Imaging time too long: troubleshooting and optimization (Hardware)

Context

During camera usage, if the image capture time is excessively long. You can troubleshoot using the following methods.

Hardware Troubleshooting

  • Check if the camera indicator lights indicate normal status.
  • Investigate the camera communication network cable: Inspect the network cable for any damage or bends, and check for poor connections at both ends of the cable. Try replacing the cable and observe if the issue improves after replacement.
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  • Investigate the network environment for anomalies: We recommend operating the camera in a gigabit network environment. Check if the network port indicators are functioning properly (on the IPC, router, or switch). If necessary, establish a direct connection between the camera and the IPC to eliminate interference from the router or switch.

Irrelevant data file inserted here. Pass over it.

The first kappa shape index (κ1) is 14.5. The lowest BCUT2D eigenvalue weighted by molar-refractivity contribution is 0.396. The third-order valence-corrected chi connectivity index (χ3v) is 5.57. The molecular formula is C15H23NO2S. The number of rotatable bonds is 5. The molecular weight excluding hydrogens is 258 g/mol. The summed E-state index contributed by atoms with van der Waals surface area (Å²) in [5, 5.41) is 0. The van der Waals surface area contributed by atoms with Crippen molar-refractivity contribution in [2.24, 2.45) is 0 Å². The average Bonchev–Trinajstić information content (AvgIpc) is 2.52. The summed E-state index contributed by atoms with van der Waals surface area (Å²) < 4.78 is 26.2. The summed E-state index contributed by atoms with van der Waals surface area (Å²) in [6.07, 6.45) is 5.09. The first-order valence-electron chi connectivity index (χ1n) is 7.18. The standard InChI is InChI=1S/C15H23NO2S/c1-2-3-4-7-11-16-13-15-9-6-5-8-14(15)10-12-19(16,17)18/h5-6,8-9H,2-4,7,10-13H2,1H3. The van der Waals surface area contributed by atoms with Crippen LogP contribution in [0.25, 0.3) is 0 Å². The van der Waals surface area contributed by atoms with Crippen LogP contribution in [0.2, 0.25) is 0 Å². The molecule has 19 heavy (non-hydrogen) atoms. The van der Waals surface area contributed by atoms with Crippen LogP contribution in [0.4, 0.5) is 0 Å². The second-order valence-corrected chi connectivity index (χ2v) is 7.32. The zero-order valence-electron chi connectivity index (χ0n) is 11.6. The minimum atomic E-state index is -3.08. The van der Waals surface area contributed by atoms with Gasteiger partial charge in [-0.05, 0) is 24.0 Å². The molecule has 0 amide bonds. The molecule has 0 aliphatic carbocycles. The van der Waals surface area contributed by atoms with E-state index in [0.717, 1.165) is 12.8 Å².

• The image below displays the transmission speeds of the camera in hundred-megabit and gigabit network environments.
    • Ethernet cable: Check if the cable is Gigabit; examine the cable labeling. Cables labeled as CAT5E are hundred-megabit cables, while cables labeled as CAT6 or CAT5E are Gigabit cables.
    • Router or switch: If there are routers or switches in the setup, inspect the back (or bottom, or side) of the device’s casing to find the location of the label sticker. Check if it indicates Gigabit. If it doesn’t support Gigabit, consider replacing it with a Gigabit-capable device.
    • Network card: Check if the network card of the industrial computer needs an update. Right-click on “My Computer” - select “Manage” - choose “Device Manager” - select the problematic network card under “Network Adapters” - click “Update Driver” - in the pop-up window, select “Search automatically for updated driver software” and follow the prompts to download and install the update.

II. Software Troubleshooting

For software-related troubleshooting, you can refer to the following two articles: